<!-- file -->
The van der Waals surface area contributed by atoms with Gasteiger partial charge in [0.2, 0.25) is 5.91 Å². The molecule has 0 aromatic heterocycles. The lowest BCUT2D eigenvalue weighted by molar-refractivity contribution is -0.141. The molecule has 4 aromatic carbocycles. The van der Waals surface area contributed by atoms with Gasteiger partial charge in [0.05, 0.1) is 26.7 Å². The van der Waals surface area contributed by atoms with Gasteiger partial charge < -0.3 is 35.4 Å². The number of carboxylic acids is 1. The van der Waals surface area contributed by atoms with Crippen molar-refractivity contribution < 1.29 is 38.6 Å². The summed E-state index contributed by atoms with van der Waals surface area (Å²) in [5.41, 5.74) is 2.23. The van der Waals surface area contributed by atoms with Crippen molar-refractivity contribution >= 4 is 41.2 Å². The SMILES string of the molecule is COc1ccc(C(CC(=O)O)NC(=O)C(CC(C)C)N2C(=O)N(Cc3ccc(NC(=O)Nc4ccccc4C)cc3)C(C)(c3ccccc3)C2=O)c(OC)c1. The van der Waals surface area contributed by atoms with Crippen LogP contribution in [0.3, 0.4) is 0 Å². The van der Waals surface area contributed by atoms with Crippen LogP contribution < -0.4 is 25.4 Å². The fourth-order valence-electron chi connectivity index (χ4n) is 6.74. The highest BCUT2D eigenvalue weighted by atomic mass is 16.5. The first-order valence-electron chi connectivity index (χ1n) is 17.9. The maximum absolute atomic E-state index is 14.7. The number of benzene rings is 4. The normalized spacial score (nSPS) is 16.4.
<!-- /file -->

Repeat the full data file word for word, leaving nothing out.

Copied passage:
The van der Waals surface area contributed by atoms with Gasteiger partial charge in [0.2, 0.25) is 5.91 Å². The molecule has 0 aromatic heterocycles. The lowest BCUT2D eigenvalue weighted by molar-refractivity contribution is -0.141. The molecule has 4 aromatic carbocycles. The van der Waals surface area contributed by atoms with Gasteiger partial charge in [0.05, 0.1) is 26.7 Å². The van der Waals surface area contributed by atoms with Gasteiger partial charge < -0.3 is 35.4 Å². The number of carboxylic acids is 1. The van der Waals surface area contributed by atoms with Crippen molar-refractivity contribution < 1.29 is 38.6 Å². The summed E-state index contributed by atoms with van der Waals surface area (Å²) in [5.41, 5.74) is 2.23. The van der Waals surface area contributed by atoms with Crippen molar-refractivity contribution >= 4 is 41.2 Å². The SMILES string of the molecule is COc1ccc(C(CC(=O)O)NC(=O)C(CC(C)C)N2C(=O)N(Cc3ccc(NC(=O)Nc4ccccc4C)cc3)C(C)(c3ccccc3)C2=O)c(OC)c1. The van der Waals surface area contributed by atoms with Crippen LogP contribution in [0.3, 0.4) is 0 Å². The van der Waals surface area contributed by atoms with Crippen LogP contribution < -0.4 is 25.4 Å². The fourth-order valence-electron chi connectivity index (χ4n) is 6.74. The highest BCUT2D eigenvalue weighted by atomic mass is 16.5. The first-order valence-electron chi connectivity index (χ1n) is 17.9. The maximum absolute atomic E-state index is 14.7. The number of benzene rings is 4. The normalized spacial score (nSPS) is 16.4.